Moving forward to sustainable development of the Saskatchewan pulse industry

  • Chickpeas
  • Lentils
  • Peas
  • Agriculture and Agri-Food Canada
  • Crop Rotation
  • Soil Health
  • Sustainability
  • Variety Development

Lead Investigator(s)

Dr. Yantai Gan, Dr. Jeff Stewart

Lead Investigator(s) Institution

Agriculture and Agri-Food Canada


To evaluate pulse germplasms and varieties, including pea, lentil, and chickpea, for their yields and key agronomic traits for the Crop Development Centre (CDC) pulse breeding program. To determine the effect of crop sequences and pulse intensification on soil microbial community and biodiversity. To determine key factors causing field pea yield declining in southwest Saskatchewan: pulse sequences/frequencies on pathogenicity. To quantify the carbon footprint of various pulse crops and various pulse-based cropping systems on the semiarid Canadian prairie.


This project assessed the effects of crop rotation comprising of canola (C), lentil (L), oat (O), pea (P), and wheat (W) and the crops prior to these rotation crops on the performance and rhizosphere fungal communities. Both crop rotations and previous crops had significant impacts on crop performance. Pea yield was the highest in wheat-lentil-oat-pea rotation (3494 kg ha-1), followed by wheat-canola-oat-pea rotation (2943 kg ha-1) and wheat-pea-canola-pea rotation had the lowest pea yield (2045 kg ha-1). Pea preceded by oat had significantly higher yield (P < 0.0098) compared to pea preceded by canola, lentil or wheat. Wheat yield was significantly higher (P < 0.012) when rotated with pulse or canola (PCPW and PLPW) in compare to oat (COPW, LOPW and POPW). The wheat yield was about 20% higher in plots preceded by canola (3593 kg ha-1) and lentil (3533 kg ha-1) than by oat (2948 kg ha-1). Both rotation sequence and previous crop significantly affected rhizosphere fungal community composition, and the effect of rotation sequence was greater than the effect of the previous crop. The lowest level of fungal evenness were observed in pea of the rotation wheat-[ea-lentil-pea and in pea preceded by lentil. The fungal community was the most diverse in pea preceded by wheat and least diverse in pea preceded by canola. The proportion of pathotrophs increased in intensive pulse rotations such as wheat-pea-lentil-pea. Fusarium genus was the predominant pathogens among the rotations. Rotations with oat increased the relative abundance of F. solani and F. graminearum, but inclusion of lentil in the rotation decreased F. solani abundance. Pathotrophs such as O. brassicae, Mortierella elongata, and B. cinerea increased in pea preceded by lentil. Redundancy analysis showed that soil micronutrients such as Mg, Ca, Cu, and K affected fungal community but the effects were generally small. This study emphasized the importance of crop diversification for improved soil properties and increased systems productivity. It also highlighted the role of individual crops in rotations to manage rhizosphere fungal communities, and ensure the productivity and profitability of cropping systems.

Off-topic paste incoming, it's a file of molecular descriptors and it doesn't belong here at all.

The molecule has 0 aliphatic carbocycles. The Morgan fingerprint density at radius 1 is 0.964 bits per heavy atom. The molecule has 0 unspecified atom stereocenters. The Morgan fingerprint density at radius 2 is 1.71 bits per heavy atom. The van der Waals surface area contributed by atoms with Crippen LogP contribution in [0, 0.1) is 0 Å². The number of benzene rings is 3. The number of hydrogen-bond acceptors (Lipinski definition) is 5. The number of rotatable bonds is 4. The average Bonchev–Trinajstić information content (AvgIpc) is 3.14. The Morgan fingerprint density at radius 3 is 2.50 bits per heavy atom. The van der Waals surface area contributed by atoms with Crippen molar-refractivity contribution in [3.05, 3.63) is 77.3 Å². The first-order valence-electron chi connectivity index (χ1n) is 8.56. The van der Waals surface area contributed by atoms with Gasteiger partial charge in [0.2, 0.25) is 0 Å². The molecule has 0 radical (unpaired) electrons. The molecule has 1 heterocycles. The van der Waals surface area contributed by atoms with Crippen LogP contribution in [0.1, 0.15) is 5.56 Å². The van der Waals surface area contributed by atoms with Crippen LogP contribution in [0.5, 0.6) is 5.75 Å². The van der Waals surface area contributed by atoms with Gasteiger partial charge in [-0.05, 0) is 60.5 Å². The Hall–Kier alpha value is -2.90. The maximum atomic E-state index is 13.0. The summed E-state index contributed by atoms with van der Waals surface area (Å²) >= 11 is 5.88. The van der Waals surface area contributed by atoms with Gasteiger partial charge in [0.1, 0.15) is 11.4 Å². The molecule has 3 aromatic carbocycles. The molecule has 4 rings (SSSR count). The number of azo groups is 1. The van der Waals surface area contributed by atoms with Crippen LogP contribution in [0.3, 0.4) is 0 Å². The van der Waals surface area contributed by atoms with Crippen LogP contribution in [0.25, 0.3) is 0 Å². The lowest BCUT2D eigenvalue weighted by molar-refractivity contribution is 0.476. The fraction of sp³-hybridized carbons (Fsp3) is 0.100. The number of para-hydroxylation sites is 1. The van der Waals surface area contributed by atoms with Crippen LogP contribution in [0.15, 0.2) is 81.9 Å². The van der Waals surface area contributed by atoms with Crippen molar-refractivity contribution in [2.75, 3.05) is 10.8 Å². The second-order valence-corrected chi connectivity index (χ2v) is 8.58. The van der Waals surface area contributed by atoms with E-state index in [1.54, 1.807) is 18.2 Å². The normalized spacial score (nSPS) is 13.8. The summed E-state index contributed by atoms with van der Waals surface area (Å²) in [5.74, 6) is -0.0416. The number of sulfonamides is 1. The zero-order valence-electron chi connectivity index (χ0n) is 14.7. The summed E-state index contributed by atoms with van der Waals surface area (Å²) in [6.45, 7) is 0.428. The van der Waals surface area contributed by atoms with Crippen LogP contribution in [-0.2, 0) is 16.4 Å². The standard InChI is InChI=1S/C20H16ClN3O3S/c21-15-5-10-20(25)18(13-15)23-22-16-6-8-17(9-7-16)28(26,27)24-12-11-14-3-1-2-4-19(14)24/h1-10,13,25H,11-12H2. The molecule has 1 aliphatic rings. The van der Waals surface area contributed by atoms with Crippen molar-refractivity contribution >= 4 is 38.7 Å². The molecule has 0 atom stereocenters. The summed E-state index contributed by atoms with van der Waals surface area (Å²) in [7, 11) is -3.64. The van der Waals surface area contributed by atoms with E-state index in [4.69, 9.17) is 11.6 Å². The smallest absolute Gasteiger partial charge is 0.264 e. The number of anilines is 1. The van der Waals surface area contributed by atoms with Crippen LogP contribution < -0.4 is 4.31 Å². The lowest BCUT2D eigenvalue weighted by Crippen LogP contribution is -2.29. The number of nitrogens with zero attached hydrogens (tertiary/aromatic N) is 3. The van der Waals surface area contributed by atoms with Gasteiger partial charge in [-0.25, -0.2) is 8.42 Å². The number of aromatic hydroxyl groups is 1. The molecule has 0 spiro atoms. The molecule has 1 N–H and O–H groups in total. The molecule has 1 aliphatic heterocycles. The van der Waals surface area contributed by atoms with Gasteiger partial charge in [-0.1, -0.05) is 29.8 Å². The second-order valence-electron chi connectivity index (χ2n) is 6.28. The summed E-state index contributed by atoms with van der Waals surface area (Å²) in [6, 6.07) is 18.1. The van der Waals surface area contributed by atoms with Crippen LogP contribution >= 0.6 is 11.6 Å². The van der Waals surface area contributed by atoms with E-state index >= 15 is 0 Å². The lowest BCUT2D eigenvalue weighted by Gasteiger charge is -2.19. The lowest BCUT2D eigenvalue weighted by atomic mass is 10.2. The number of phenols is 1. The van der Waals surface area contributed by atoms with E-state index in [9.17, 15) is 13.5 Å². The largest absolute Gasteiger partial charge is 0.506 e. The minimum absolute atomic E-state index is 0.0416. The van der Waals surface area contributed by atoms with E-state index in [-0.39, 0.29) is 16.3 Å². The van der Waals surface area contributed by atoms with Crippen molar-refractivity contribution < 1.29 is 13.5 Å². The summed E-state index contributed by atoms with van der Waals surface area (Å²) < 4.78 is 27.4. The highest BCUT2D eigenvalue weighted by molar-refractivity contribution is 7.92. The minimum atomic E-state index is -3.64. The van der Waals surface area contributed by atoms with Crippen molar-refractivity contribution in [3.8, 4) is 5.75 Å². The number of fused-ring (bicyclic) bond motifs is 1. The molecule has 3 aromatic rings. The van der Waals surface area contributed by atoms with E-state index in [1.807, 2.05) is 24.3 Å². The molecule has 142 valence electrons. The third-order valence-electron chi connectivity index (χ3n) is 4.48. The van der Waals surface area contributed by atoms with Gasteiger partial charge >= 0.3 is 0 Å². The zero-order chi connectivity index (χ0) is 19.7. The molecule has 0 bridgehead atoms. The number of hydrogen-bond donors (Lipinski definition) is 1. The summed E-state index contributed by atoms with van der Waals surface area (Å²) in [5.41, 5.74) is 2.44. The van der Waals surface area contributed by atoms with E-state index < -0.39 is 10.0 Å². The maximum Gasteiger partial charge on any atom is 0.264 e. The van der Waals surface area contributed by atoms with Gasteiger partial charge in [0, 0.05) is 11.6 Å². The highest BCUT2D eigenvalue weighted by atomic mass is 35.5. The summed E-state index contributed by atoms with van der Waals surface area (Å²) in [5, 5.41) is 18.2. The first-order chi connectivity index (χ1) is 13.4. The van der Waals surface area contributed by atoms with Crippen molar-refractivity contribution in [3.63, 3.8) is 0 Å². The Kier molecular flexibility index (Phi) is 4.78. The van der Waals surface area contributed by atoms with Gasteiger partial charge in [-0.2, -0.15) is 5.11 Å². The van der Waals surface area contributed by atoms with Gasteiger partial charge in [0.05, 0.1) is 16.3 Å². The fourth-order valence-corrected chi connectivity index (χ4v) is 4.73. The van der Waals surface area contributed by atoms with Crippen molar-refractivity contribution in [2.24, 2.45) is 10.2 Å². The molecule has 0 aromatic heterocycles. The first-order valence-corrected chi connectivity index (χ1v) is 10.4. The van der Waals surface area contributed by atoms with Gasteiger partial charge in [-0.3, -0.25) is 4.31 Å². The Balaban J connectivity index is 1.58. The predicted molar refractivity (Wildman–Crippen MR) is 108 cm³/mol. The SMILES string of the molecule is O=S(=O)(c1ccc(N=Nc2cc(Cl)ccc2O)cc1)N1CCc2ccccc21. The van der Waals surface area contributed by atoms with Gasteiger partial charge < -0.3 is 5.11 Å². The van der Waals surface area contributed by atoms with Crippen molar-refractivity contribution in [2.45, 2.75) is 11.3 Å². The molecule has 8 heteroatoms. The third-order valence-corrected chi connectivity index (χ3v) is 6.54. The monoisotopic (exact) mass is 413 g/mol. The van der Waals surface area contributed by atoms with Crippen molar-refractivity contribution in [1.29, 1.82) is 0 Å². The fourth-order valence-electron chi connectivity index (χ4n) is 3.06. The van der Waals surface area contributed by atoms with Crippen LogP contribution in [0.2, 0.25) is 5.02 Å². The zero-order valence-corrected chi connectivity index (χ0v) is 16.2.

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Project Status


Duration/Timeline of Project (Year to Year)

2011 - 2016